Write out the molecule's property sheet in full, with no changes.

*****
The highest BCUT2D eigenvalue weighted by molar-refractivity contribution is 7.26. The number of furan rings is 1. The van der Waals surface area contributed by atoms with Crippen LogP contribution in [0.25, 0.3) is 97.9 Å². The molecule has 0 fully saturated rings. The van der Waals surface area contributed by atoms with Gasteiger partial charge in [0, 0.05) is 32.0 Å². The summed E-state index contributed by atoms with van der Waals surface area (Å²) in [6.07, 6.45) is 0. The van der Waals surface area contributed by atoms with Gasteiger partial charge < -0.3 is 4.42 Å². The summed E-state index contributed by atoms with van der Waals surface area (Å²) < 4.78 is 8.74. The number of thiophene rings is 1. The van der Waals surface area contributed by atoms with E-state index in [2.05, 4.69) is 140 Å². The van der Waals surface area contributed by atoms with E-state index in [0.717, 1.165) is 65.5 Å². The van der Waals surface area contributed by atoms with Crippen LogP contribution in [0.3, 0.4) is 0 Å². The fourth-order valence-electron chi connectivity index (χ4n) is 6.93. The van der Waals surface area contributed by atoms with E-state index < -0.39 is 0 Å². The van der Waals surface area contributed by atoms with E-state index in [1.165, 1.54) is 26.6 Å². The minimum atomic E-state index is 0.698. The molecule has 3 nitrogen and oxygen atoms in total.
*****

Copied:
The highest BCUT2D eigenvalue weighted by molar-refractivity contribution is 7.26. The number of furan rings is 1. The van der Waals surface area contributed by atoms with Crippen LogP contribution in [0.25, 0.3) is 97.9 Å². The molecule has 0 fully saturated rings. The van der Waals surface area contributed by atoms with Gasteiger partial charge in [0, 0.05) is 32.0 Å². The summed E-state index contributed by atoms with van der Waals surface area (Å²) in [6.07, 6.45) is 0. The van der Waals surface area contributed by atoms with Gasteiger partial charge < -0.3 is 4.42 Å². The summed E-state index contributed by atoms with van der Waals surface area (Å²) < 4.78 is 8.74. The number of thiophene rings is 1. The van der Waals surface area contributed by atoms with E-state index in [2.05, 4.69) is 140 Å². The van der Waals surface area contributed by atoms with E-state index in [0.717, 1.165) is 65.5 Å². The van der Waals surface area contributed by atoms with Crippen LogP contribution in [0.3, 0.4) is 0 Å². The fourth-order valence-electron chi connectivity index (χ4n) is 6.93. The van der Waals surface area contributed by atoms with E-state index < -0.39 is 0 Å². The van der Waals surface area contributed by atoms with E-state index in [1.165, 1.54) is 26.6 Å². The minimum atomic E-state index is 0.698. The molecule has 3 nitrogen and oxygen atoms in total.